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Dems abandon war authority provision

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  • Greg Cannon
    http://news.yahoo.com/s/ap/20070312/ap_on_go_pr_wh/us_iraq;_ylt=Anw1bJV1XJ8dQXN4SJgnjk7MWM0F Dems abandon war authority provision By DAVID ESPO and MATTHEW
    Message 1 of 1 , Mar 12, 2007

      Dems abandon war authority provision

      By DAVID ESPO and MATTHEW LEE, Associated Press
      Writers 4 minutes ago

      WASHINGTON - Top House Democrats retreated Monday from
      an attempt to limit President Bush's authority for
      taking military action against Iran as the leadership
      concentrated on a looming confrontation with the White
      House over the
      Iraq war.

      Officials said Speaker Nancy Pelosi (news, bio, voting
      record) and other members of the leadership had
      decided to strip from a major military spending bill a
      requirement for Bush to gain approval from Congress
      before moving against Iran.

      Conservative Democrats as well as lawmakers concerned
      about the possible impact on Israel had argued for the
      change in strategy.

      The developments occurred as Democrats pointed toward
      an initial test vote in the House Appropriations
      Committee on Thursday on the overall bill, which would
      require the withdrawal of U.S. combat troops from Iraq
      by Sept. 1, 2008, if not earlier. The measure also
      provides nearly $100 billion to pay for fighting in
      Iraq and Afghanistan.

      The White House has issued a veto threat against the
      measure, and Vice President Dick Cheney attacked its
      supporters in a speech, declaring they "are telling
      the enemy simply to watch the clock and wait us out."

      Top Democrats disagreed sharply.

      Pelosi issued a written statement that said the vice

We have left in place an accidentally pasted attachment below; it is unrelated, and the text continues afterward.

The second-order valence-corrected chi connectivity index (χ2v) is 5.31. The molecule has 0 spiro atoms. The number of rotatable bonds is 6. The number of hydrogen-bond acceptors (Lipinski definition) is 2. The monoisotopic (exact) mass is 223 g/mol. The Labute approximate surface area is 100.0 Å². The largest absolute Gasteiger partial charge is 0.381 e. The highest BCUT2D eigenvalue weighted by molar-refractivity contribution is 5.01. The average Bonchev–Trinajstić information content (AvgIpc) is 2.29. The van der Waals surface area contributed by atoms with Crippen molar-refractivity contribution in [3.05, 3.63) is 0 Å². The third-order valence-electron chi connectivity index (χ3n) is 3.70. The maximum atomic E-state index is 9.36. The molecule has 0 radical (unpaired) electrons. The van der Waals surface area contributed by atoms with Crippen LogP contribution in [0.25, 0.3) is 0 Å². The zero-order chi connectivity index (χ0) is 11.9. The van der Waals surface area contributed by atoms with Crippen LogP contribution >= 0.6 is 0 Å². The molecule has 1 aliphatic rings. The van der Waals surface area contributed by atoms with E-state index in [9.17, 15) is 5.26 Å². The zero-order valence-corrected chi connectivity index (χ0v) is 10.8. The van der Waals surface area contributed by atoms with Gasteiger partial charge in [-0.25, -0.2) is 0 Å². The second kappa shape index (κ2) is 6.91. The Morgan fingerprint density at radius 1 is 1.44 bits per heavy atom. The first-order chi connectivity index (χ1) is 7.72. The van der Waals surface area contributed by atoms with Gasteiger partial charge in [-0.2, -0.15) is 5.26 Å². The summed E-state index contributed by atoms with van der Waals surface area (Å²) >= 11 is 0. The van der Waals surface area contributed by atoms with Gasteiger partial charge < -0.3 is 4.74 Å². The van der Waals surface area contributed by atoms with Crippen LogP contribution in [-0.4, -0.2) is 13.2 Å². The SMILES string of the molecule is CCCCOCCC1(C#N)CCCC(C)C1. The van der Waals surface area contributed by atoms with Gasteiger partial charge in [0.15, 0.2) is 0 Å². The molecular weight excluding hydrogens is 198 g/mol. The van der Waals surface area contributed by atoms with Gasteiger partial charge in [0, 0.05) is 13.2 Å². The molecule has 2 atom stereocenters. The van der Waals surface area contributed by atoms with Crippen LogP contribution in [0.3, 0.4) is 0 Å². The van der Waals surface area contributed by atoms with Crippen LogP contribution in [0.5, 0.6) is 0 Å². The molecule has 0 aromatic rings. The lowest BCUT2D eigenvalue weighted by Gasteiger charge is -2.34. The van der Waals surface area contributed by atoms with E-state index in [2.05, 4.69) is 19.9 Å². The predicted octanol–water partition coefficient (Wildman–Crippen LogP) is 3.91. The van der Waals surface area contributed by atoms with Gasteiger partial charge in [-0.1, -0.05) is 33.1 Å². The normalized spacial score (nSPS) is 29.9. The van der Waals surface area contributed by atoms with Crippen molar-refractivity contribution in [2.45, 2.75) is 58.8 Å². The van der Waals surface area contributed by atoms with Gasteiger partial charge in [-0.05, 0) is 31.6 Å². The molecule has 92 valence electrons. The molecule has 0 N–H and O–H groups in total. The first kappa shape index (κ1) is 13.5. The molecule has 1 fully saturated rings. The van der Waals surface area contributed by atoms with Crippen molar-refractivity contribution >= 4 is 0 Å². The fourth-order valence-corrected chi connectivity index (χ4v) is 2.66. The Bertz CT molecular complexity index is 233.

president's remarks prove that "the administration's
      answer to continuing violence in Iraq is more troops
      and more treasure from the American people."

      Senate Majority Leader Harry Reid (news, bio, voting
      record), D-Nev., said in a statement that America was
      less safe today because of the war. The president
      "must change course, and it's time for the Senate to
      demand he do it," he added.

      The Iran-related proposal stemmed from a desire to
      make sure Bush did not launch an attack without going
      to Congress for approval, but drew opposition from
      numerous members of the rank and file in a series of
      closed-door sessions last week.

      Rep. Shelley Berkley (news, bio, voting record),
      D-Nev., said in an interview there is widespread fear
      in Israel about Iran, which is believed to be seeking
      nuclear weapons and has expressed unremitting
      hostility about the Jewish state.

      "It would take away perhaps the most important
      negotiating tool that the U.S. has when it comes to
      Iran," she said of the now-abandoned provision.

      "I didn't think it was a very wise idea to take things
      off the table if you're trying to get people to modify
      their behavior and normalize it in a civilized way,"
      said Rep. Gary Ackerman (news, bio, voting record) of
      New York.

      Several officials said there was widespread opposition
      to the proposal at a closed-door meeting last week of
      conservative and moderate Democrats, who said they
      feared tying the hands of the administration when
      dealing with an unpredictable and potentially hostile
      regime in Tehran.

      Public opinion has swung the way of Democrats on the
      issue of the war. More than six in 10 Americans think
      the conflict was a mistake — the largest number yet
      found in AP-Ipsos polling.

      But Democrats have struggled to find a compromise that
      can satisfy both liberals who oppose any funding for
      the military effort and conservatives who do not want
      to unduly restrict the commander in chief.

      "This supplemental should be about supporting the
      troops and providing what they need," said Rep. Dan
      Boren (news, bio, voting record), D-Okla., on Monday
      upon returning from a trip to Iraq. Boren said he
      plans to oppose any legislation setting a clear
      deadline for troops to leave.

      In his speech, Cheney chided lawmakers who are
      pressing for tougher action on Iran to oppose the
      president on the Iraq War.

      "It is simply not consistent for anyone to demand
      aggressive action against the menace posed by the
      Iranian regime while at the same time acquiescing in a
      retreat from Iraq that would leave our worst enemies
      dramatically emboldened and Israel's best friend, the
      United States, dangerously weakened," he said.
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